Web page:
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On 5 October 2020, in his last judgment in the Admiralty Court, Justice Teare handed down his decision1 on a consolidated action for a collision involving three laden bulk carrier vessels transiting the Suez Canal. The Judge ruled that one of the three, the Panamax Alexander (PA), was solely to blame for the collisions between herself and the Sakizaya Kalon (SK) first, and then between both ships and the Osios David (OD).

Authors: Richard M. Gunn

oil tanker, gas tanker in the high sea

PA was the eighth and last vessel in the southbound convoy that had been halted about two hours before the first collision when the first vessel in the convoy, having suffered an engine breakdown, blocked the canal. That caused all the following vessels in the convoy to take emergency mooring and/or anchoring action within the canal. OD and SK, the convoy’s sixth and seventh vessels respectively, managed to stop and securely moor between kilometer (KM) 151 and KM 152 alongside the canal’s west and east banks, respectively, about 15 minutes before the first collision, which occurred at around 19.48 hours when PA collided with SK. Both vessels then drifted downstream and collided with OD. The three ships were “locked” together for a few minutes with two sets of collisions taking place within a period of about 20 minutes, SK’s stern with OD’s stern, PA’s bow with OD’s bow, and SK’s bow with PA’s stern, before they managed to separate.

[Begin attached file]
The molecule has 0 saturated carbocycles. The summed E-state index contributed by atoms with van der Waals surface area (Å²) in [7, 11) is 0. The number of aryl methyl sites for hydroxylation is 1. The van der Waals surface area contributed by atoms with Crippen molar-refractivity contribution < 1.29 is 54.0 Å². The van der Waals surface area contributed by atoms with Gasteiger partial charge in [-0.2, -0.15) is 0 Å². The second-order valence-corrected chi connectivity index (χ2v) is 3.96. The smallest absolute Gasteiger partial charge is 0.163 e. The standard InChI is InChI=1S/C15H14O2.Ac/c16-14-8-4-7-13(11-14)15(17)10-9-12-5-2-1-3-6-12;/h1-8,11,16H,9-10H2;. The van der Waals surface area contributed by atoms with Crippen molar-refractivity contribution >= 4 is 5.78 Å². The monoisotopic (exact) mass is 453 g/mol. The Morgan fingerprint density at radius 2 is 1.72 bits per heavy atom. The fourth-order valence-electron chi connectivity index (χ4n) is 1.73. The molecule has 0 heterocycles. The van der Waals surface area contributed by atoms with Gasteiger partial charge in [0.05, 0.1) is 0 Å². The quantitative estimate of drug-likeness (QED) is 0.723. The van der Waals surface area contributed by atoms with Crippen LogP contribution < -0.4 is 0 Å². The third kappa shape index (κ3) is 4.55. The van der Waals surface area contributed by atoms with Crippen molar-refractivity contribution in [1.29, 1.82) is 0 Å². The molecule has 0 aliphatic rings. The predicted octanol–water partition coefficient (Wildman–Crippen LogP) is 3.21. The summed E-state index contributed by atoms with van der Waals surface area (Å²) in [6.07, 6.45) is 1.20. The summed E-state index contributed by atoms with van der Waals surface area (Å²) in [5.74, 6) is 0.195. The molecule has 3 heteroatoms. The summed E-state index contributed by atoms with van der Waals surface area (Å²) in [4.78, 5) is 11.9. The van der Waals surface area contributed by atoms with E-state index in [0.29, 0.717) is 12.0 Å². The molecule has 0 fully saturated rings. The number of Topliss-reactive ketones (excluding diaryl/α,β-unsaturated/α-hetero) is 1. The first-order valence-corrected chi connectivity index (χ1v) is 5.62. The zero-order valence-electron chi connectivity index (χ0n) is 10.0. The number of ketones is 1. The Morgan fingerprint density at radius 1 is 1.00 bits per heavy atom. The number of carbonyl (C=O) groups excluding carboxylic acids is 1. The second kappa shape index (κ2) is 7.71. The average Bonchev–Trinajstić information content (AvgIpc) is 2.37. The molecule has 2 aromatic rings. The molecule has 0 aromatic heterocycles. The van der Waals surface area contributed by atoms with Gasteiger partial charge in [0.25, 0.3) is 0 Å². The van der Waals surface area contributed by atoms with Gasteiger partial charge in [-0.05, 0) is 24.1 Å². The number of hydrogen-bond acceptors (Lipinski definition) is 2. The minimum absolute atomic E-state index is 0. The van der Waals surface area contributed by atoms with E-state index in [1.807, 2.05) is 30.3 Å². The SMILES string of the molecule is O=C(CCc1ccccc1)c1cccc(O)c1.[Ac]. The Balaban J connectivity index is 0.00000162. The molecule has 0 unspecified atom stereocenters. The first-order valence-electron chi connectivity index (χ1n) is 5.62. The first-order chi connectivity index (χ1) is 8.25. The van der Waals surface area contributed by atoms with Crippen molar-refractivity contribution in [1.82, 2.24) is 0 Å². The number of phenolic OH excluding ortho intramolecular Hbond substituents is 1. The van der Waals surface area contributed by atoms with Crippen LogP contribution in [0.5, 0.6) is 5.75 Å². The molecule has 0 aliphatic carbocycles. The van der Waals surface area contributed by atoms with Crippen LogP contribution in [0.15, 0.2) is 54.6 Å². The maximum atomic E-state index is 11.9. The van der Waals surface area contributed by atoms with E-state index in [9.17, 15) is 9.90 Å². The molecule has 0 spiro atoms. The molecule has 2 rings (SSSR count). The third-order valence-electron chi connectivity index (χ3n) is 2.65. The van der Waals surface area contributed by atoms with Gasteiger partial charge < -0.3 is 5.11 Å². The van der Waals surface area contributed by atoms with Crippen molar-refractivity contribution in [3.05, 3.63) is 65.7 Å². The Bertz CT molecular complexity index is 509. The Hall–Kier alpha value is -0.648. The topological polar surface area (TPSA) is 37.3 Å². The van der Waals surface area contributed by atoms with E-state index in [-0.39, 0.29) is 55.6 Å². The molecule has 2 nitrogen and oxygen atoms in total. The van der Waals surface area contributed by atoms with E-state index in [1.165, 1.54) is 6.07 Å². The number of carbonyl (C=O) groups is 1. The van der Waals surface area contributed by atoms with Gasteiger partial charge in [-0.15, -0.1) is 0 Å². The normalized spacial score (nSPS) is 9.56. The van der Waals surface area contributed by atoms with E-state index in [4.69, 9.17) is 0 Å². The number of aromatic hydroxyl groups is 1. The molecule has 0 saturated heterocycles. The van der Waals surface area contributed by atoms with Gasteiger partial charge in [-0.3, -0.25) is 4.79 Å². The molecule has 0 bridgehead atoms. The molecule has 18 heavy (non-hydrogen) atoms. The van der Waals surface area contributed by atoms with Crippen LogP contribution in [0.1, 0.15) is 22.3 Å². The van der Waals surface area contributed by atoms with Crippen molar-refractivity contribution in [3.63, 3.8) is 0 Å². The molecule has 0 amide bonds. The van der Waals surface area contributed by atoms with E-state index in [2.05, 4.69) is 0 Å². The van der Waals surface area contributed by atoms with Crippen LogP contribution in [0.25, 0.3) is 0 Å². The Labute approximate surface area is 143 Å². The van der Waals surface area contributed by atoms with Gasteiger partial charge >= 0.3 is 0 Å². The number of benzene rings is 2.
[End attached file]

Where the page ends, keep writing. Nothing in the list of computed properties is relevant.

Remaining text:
The Admiralty Judge held that PA was at fault in failing to appreciate that there was a risk of collision and, as result, failing to moor earlier in time in order to avoid that risk of collision. These were causative breaches of Rules 5, 7 and 8 of the International Collision Regulations (Colregs). He also held that, having failed to moor earlier and having then cleared submarine cables in the vicinity, PA failed to drop an anchor as part of a controlled mooring operation. This was a further breach of Rules 5, 7 and 8 and contributed to the first collision.